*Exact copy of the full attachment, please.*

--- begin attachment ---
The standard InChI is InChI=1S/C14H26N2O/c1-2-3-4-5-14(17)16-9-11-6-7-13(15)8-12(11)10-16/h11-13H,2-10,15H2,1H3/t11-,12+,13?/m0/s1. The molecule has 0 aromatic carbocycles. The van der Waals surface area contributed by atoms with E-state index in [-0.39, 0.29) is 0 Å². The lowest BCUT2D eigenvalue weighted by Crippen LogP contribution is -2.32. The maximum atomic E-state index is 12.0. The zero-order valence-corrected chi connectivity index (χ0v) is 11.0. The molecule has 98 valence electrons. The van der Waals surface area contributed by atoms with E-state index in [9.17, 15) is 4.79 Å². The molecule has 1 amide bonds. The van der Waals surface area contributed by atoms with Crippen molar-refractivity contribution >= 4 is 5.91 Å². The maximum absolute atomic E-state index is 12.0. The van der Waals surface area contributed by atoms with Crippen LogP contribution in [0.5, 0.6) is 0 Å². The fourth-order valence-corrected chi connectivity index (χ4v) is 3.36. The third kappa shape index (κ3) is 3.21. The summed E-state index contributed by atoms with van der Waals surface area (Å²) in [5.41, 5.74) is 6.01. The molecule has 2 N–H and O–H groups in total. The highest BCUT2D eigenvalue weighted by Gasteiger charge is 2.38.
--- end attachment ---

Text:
The standard InChI is InChI=1S/C14H26N2O/c1-2-3-4-5-14(17)16-9-11-6-7-13(15)8-12(11)10-16/h11-13H,2-10,15H2,1H3/t11-,12+,13?/m0/s1. The molecule has 0 aromatic carbocycles. The van der Waals surface area contributed by atoms with E-state index in [-0.39, 0.29) is 0 Å². The lowest BCUT2D eigenvalue weighted by Crippen LogP contribution is -2.32. The maximum atomic E-state index is 12.0. The zero-order valence-corrected chi connectivity index (χ0v) is 11.0. The molecule has 98 valence electrons. The van der Waals surface area contributed by atoms with E-state index in [9.17, 15) is 4.79 Å². The molecule has 1 amide bonds. The van der Waals surface area contributed by atoms with Crippen molar-refractivity contribution >= 4 is 5.91 Å². The maximum absolute atomic E-state index is 12.0. The van der Waals surface area contributed by atoms with Crippen LogP contribution in [0.5, 0.6) is 0 Å². The fourth-order valence-corrected chi connectivity index (χ4v) is 3.36. The third kappa shape index (κ3) is 3.21. The summed E-state index contributed by atoms with van der Waals surface area (Å²) in [5.41, 5.74) is 6.01. The molecule has 2 N–H and O–H groups in total. The highest BCUT2D eigenvalue weighted by Gasteiger charge is 2.38.